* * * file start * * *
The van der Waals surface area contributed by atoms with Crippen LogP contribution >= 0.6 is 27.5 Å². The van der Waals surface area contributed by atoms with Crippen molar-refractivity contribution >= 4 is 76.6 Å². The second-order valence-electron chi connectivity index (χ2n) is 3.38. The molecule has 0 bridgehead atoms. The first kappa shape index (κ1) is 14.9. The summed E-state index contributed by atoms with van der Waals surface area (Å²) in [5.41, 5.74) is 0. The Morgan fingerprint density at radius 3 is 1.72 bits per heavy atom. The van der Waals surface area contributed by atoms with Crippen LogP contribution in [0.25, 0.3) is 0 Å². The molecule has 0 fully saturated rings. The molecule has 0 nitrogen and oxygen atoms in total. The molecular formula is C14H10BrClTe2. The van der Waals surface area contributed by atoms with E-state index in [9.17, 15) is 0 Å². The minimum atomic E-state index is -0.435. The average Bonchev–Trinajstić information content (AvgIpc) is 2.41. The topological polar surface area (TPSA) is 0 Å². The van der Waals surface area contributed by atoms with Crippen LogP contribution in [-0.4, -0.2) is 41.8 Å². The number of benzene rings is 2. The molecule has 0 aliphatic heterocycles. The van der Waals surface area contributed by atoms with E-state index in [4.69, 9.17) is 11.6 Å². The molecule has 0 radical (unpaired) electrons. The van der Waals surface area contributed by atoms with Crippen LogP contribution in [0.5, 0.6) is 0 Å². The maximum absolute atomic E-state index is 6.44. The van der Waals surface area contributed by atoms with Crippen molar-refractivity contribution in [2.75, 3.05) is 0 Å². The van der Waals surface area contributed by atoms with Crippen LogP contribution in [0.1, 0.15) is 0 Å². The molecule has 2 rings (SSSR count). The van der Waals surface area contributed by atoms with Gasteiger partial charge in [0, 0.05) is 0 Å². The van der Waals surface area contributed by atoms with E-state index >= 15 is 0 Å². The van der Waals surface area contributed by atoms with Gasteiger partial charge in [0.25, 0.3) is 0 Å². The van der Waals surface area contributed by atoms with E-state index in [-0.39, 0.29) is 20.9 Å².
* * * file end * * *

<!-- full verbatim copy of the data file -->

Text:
The van der Waals surface area contributed by atoms with Crippen LogP contribution >= 0.6 is 27.5 Å². The van der Waals surface area contributed by atoms with Crippen molar-refractivity contribution >= 4 is 76.6 Å². The second-order valence-electron chi connectivity index (χ2n) is 3.38. The molecule has 0 bridgehead atoms. The first kappa shape index (κ1) is 14.9. The summed E-state index contributed by atoms with van der Waals surface area (Å²) in [5.41, 5.74) is 0. The Morgan fingerprint density at radius 3 is 1.72 bits per heavy atom. The van der Waals surface area contributed by atoms with Crippen LogP contribution in [0.25, 0.3) is 0 Å². The molecule has 0 fully saturated rings. The molecule has 0 nitrogen and oxygen atoms in total. The molecular formula is C14H10BrClTe2. The van der Waals surface area contributed by atoms with E-state index in [9.17, 15) is 0 Å². The minimum atomic E-state index is -0.435. The average Bonchev–Trinajstić information content (AvgIpc) is 2.41. The topological polar surface area (TPSA) is 0 Å². The van der Waals surface area contributed by atoms with Crippen LogP contribution in [-0.4, -0.2) is 41.8 Å². The number of benzene rings is 2. The molecule has 0 aliphatic heterocycles. The van der Waals surface area contributed by atoms with E-state index in [4.69, 9.17) is 11.6 Å². The molecule has 0 radical (unpaired) electrons. The van der Waals surface area contributed by atoms with Crippen LogP contribution in [0.5, 0.6) is 0 Å². The maximum absolute atomic E-state index is 6.44. The van der Waals surface area contributed by atoms with Crippen molar-refractivity contribution in [2.75, 3.05) is 0 Å². The van der Waals surface area contributed by atoms with Crippen LogP contribution in [0.1, 0.15) is 0 Å². The molecule has 2 rings (SSSR count). The van der Waals surface area contributed by atoms with Gasteiger partial charge in [0, 0.05) is 0 Å². The van der Waals surface area contributed by atoms with E-state index >= 15 is 0 Å². The van der Waals surface area contributed by atoms with Gasteiger partial charge in [0.25, 0.3) is 0 Å². The van der Waals surface area contributed by atoms with E-state index in [-0.39, 0.29) is 20.9 Å².